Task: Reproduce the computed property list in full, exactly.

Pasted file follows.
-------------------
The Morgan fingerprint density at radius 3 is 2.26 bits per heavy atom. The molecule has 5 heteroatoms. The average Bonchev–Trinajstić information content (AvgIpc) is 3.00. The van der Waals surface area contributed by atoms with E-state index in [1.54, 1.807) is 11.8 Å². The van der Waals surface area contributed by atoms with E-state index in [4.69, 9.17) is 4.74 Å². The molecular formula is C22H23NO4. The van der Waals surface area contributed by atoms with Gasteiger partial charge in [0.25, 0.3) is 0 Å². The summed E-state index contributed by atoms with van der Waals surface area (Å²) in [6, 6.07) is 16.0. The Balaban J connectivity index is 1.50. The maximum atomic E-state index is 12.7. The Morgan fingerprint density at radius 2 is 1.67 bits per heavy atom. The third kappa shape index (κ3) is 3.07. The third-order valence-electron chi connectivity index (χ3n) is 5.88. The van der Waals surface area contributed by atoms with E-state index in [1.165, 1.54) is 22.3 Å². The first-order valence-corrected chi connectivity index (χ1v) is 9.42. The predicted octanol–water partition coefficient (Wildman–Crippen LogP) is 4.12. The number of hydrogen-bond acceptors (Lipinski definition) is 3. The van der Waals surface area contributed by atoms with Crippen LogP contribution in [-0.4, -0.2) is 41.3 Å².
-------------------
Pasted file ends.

The Morgan fingerprint density at radius 3 is 2.26 bits per heavy atom. The molecule has 5 heteroatoms. The average Bonchev–Trinajstić information content (AvgIpc) is 3.00. The van der Waals surface area contributed by atoms with E-state index in [1.54, 1.807) is 11.8 Å². The van der Waals surface area contributed by atoms with E-state index in [4.69, 9.17) is 4.74 Å². The molecular formula is C22H23NO4. The van der Waals surface area contributed by atoms with Gasteiger partial charge in [0.25, 0.3) is 0 Å². The summed E-state index contributed by atoms with van der Waals surface area (Å²) in [6, 6.07) is 16.0. The Balaban J connectivity index is 1.50. The maximum atomic E-state index is 12.7. The Morgan fingerprint density at radius 2 is 1.67 bits per heavy atom. The third kappa shape index (κ3) is 3.07. The third-order valence-electron chi connectivity index (χ3n) is 5.88. The van der Waals surface area contributed by atoms with E-state index in [1.165, 1.54) is 22.3 Å². The first-order valence-corrected chi connectivity index (χ1v) is 9.42. The predicted octanol–water partition coefficient (Wildman–Crippen LogP) is 4.12. The number of hydrogen-bond acceptors (Lipinski definition) is 3. The van der Waals surface area contributed by atoms with Crippen LogP contribution in [-0.4, -0.2) is 41.3 Å².